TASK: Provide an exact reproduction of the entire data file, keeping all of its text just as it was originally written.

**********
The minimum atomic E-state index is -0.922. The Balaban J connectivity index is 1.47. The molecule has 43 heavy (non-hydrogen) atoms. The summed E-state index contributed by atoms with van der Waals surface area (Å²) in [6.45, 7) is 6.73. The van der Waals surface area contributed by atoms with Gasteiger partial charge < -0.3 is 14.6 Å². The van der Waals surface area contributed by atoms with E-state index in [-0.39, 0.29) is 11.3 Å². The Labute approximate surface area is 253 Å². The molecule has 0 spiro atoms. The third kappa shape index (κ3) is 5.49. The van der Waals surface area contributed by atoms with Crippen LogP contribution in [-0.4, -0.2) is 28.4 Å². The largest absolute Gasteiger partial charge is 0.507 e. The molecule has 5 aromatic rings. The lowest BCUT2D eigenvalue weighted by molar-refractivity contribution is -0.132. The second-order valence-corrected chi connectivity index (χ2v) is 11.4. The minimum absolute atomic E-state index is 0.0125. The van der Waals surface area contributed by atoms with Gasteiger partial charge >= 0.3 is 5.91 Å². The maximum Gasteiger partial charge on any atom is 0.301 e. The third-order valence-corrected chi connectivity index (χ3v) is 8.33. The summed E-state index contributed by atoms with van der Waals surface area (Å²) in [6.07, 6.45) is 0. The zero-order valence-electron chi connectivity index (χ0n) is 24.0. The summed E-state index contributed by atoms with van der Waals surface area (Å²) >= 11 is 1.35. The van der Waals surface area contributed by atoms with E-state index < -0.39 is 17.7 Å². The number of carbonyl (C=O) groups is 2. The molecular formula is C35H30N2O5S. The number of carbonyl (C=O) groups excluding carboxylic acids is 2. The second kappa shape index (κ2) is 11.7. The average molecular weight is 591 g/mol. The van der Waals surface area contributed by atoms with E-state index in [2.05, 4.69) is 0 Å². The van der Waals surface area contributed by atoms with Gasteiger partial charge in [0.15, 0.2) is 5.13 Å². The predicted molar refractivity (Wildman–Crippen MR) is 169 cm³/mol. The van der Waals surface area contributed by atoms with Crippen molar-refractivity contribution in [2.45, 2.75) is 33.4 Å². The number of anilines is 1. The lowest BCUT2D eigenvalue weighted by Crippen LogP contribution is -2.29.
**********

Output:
The minimum atomic E-state index is -0.922. The Balaban J connectivity index is 1.47. The molecule has 43 heavy (non-hydrogen) atoms. The summed E-state index contributed by atoms with van der Waals surface area (Å²) in [6.45, 7) is 6.73. The van der Waals surface area contributed by atoms with Gasteiger partial charge < -0.3 is 14.6 Å². The van der Waals surface area contributed by atoms with E-state index in [-0.39, 0.29) is 11.3 Å². The Labute approximate surface area is 253 Å². The molecule has 0 spiro atoms. The third kappa shape index (κ3) is 5.49. The van der Waals surface area contributed by atoms with Crippen LogP contribution in [-0.4, -0.2) is 28.4 Å². The largest absolute Gasteiger partial charge is 0.507 e. The molecule has 5 aromatic rings. The lowest BCUT2D eigenvalue weighted by molar-refractivity contribution is -0.132. The second-order valence-corrected chi connectivity index (χ2v) is 11.4. The minimum absolute atomic E-state index is 0.0125. The van der Waals surface area contributed by atoms with Gasteiger partial charge >= 0.3 is 5.91 Å². The maximum Gasteiger partial charge on any atom is 0.301 e. The third-order valence-corrected chi connectivity index (χ3v) is 8.33. The summed E-state index contributed by atoms with van der Waals surface area (Å²) in [6.07, 6.45) is 0. The zero-order valence-electron chi connectivity index (χ0n) is 24.0. The summed E-state index contributed by atoms with van der Waals surface area (Å²) >= 11 is 1.35. The van der Waals surface area contributed by atoms with E-state index < -0.39 is 17.7 Å². The number of carbonyl (C=O) groups is 2. The molecular formula is C35H30N2O5S. The number of carbonyl (C=O) groups excluding carboxylic acids is 2. The second kappa shape index (κ2) is 11.7. The average molecular weight is 591 g/mol. The van der Waals surface area contributed by atoms with E-state index in [2.05, 4.69) is 0 Å². The van der Waals surface area contributed by atoms with Gasteiger partial charge in [0.15, 0.2) is 5.13 Å². The predicted molar refractivity (Wildman–Crippen MR) is 169 cm³/mol. The van der Waals surface area contributed by atoms with Crippen molar-refractivity contribution in [2.45, 2.75) is 33.4 Å². The number of anilines is 1. The lowest BCUT2D eigenvalue weighted by Crippen LogP contribution is -2.29.